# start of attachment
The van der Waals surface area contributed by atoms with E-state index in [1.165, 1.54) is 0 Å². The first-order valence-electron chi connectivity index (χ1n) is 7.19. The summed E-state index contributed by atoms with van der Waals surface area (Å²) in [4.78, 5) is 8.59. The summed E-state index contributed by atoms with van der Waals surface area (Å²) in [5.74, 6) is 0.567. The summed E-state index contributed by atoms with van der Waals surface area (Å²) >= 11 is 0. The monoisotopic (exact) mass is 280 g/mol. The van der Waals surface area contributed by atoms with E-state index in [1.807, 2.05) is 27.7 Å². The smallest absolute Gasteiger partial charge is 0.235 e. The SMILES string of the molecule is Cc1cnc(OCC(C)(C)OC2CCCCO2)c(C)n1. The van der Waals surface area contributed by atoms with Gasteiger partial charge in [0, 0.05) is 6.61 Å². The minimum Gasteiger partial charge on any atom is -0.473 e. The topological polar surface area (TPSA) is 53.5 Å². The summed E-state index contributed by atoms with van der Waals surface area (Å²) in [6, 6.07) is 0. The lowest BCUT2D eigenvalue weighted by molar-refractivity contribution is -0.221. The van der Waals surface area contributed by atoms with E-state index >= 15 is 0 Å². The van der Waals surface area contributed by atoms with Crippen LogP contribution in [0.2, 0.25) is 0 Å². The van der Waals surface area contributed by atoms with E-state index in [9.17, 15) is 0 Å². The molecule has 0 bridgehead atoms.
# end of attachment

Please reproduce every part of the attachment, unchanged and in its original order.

The van der Waals surface area contributed by atoms with E-state index in [1.165, 1.54) is 0 Å². The first-order valence-electron chi connectivity index (χ1n) is 7.19. The summed E-state index contributed by atoms with van der Waals surface area (Å²) in [4.78, 5) is 8.59. The summed E-state index contributed by atoms with van der Waals surface area (Å²) in [5.74, 6) is 0.567. The summed E-state index contributed by atoms with van der Waals surface area (Å²) >= 11 is 0. The monoisotopic (exact) mass is 280 g/mol. The van der Waals surface area contributed by atoms with E-state index in [1.807, 2.05) is 27.7 Å². The smallest absolute Gasteiger partial charge is 0.235 e. The SMILES string of the molecule is Cc1cnc(OCC(C)(C)OC2CCCCO2)c(C)n1. The van der Waals surface area contributed by atoms with Gasteiger partial charge in [0, 0.05) is 6.61 Å². The minimum Gasteiger partial charge on any atom is -0.473 e. The topological polar surface area (TPSA) is 53.5 Å². The summed E-state index contributed by atoms with van der Waals surface area (Å²) in [6, 6.07) is 0. The lowest BCUT2D eigenvalue weighted by molar-refractivity contribution is -0.221. The van der Waals surface area contributed by atoms with E-state index >= 15 is 0 Å². The van der Waals surface area contributed by atoms with Crippen LogP contribution in [0.2, 0.25) is 0 Å². The van der Waals surface area contributed by atoms with E-state index in [9.17, 15) is 0 Å². The molecule has 0 bridgehead atoms.